Search



Not a CBA Member? Join Now!
Find A Lawyer Directory
Find A Lawyer Directory

Calendars

TCL > March 2001 Issue > Stay Tuned

The Colorado Lawyer
March 2001
Vol. 30, No. 3 [Page  21]

© 2001 The Colorado Lawyer and Colorado Bar Association. All Rights Reserved.

All material from The Colorado Lawyer provided via this World Wide Web server is copyrighted by the Colorado Bar Association. Before accessing any specific article, click here for disclaimer information.

Features
CBA President's Message to Members

Stay Tuned
by Dale R. Harris

Barely six months in the ground, MDP already is
scratching and clawing at the coffin lid as some state
bars begin resurrecting it with their own versions.
—ABA Journal (Feb. 2001)


CBA President Dale Harris (left) and
host John Wendt at the Delta County
Presidential Visitation last summer.

Loudly proclaiming that "this profession is not for sale!" the anti-MDP (multidisciplinary practice) forces resoundingly defeated efforts to keep the MDP discussion alive at the American Bar Association meeting in July 2000 in New York. Instead, the House of Delegates decided that lawyers should not be allowed to share fees and engage in partnerships with other professionals, called for more enforcement of laws against the unauthorized practice of law, and summarily discharged its own MDP Commission.

Having thus attempted to drive a stake through the heart of MDP, are we to assume the issue is dead and that we shouldn’t waste any more breath and ink on it? I don’t think so. As the above quotation suggests, we had better stay tuned because we are going to hear more about this and other related movements to bring law and other professional services closer together under one roof.

Where Have We Been?

Let’s review how we got here. In 1998, the ABA created a Commission on Multidisciplinary Practice ("Commission") to study the growing phenomena of accounting firms acquiring law firms abroad, of lawyers leaving law firms in this country to practice "tax consulting" in accounting firms, and other affiliations and alliances between lawyers and non-lawyers. After a year of study and hearings, the Commission proposed that the Model Rules of Professional Conduct be revised to permit fee sharing and partnerships between lawyers and non-lawyers.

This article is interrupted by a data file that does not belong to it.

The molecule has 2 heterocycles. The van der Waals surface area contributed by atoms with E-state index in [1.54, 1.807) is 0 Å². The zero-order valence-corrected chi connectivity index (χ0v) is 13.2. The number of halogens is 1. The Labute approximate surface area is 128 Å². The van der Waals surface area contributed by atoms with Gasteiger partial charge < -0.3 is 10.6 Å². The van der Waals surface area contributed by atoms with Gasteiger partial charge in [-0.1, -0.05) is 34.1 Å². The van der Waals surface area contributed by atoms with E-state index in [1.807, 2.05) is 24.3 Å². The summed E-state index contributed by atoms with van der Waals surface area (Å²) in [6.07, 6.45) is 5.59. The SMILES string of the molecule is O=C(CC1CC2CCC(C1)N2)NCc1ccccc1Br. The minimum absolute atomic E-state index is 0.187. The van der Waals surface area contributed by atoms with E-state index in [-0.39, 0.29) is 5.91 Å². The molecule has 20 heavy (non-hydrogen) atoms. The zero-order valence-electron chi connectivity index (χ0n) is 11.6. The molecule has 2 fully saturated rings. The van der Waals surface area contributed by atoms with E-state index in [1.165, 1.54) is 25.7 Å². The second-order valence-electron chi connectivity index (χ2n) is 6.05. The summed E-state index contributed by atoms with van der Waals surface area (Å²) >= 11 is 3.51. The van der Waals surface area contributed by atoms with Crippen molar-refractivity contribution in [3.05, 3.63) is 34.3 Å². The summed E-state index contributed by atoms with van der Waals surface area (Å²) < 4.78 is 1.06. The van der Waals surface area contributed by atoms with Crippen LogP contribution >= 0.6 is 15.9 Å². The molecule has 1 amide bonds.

The Commission’s proposals set off a flurry of activity among state and local bar associations who were invited to weigh in on the subject. The hot-button issues were whether the rules could be revised to permit MDPs without abandoning our profession’s core values, particularly a lawyer’s independence of judgment, loyalty, confidentiality, competence, and commitment to pro bono services.

Almost all states, including Colorado, launched their own task forces, commissions, and committees to study the issues. The joint CBA/DBA Task Force was one of the few to complete its work by the time the ABA House of Delegates met in July. Both the CBA and DBA governing boards had approved the Task Force recommendation that the Colorado Rules of Professional Conduct be amended to "accommodate" MDPs, provided it be done in such a way as to protect the public interest and preserve our core values.1

Where Are We Now?

Most other states were still studying the issues when the ABA took its vote in July. What has happened since then? Did the ABA succeed in stamping out this "nuisance"? Apparently not. Two articles in the current ABA Journal make the point. One article2 discusses the renewed emphasis some law firms are putting on "ancillary businesses," sometimes called "law-related services," as a way around the limitations on "pure" MDPs. The article quotes John Tredennick, who heads CaseShare Systems, a spin-off from Denver’s Holland & Hart, which supplies computer technology to help lawyers communicate with clients:

There’s nothing the ABA House of Delegates can do to stem the tide . . . the market forces are so powerful it’s mind-boggling . . . [CaseShare] is an MDP by another name.